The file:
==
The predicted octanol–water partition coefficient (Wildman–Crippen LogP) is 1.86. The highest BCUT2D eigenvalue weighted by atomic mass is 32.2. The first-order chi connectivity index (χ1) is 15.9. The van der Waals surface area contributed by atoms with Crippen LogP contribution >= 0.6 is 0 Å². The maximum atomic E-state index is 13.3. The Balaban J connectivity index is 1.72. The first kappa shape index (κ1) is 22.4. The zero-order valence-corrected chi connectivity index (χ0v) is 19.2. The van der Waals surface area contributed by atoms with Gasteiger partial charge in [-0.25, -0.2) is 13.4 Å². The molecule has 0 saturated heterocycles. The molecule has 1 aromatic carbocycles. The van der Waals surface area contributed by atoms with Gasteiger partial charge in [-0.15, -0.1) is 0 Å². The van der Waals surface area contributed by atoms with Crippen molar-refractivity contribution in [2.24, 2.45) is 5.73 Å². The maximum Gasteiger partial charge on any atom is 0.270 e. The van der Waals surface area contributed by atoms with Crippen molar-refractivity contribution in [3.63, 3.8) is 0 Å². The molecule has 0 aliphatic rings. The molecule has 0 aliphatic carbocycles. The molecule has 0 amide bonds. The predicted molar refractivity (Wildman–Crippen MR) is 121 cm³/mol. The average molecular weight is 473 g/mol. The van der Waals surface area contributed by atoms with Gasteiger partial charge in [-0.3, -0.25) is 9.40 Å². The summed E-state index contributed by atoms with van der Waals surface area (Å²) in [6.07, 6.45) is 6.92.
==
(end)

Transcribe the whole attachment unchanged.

The predicted octanol–water partition coefficient (Wildman–Crippen LogP) is 1.86. The highest BCUT2D eigenvalue weighted by atomic mass is 32.2. The first-order chi connectivity index (χ1) is 15.9. The van der Waals surface area contributed by atoms with Crippen LogP contribution >= 0.6 is 0 Å². The maximum atomic E-state index is 13.3. The Balaban J connectivity index is 1.72. The first kappa shape index (κ1) is 22.4. The zero-order valence-corrected chi connectivity index (χ0v) is 19.2. The van der Waals surface area contributed by atoms with Gasteiger partial charge in [-0.25, -0.2) is 13.4 Å². The molecule has 0 saturated heterocycles. The molecule has 1 aromatic carbocycles. The van der Waals surface area contributed by atoms with Gasteiger partial charge in [-0.15, -0.1) is 0 Å². The van der Waals surface area contributed by atoms with Crippen molar-refractivity contribution in [2.24, 2.45) is 5.73 Å². The maximum Gasteiger partial charge on any atom is 0.270 e. The van der Waals surface area contributed by atoms with Crippen molar-refractivity contribution in [3.63, 3.8) is 0 Å². The molecule has 0 aliphatic rings. The molecule has 0 aliphatic carbocycles. The molecule has 0 amide bonds. The predicted molar refractivity (Wildman–Crippen MR) is 121 cm³/mol. The average molecular weight is 473 g/mol. The van der Waals surface area contributed by atoms with Gasteiger partial charge in [-0.3, -0.25) is 9.40 Å². The summed E-state index contributed by atoms with van der Waals surface area (Å²) in [6.07, 6.45) is 6.92.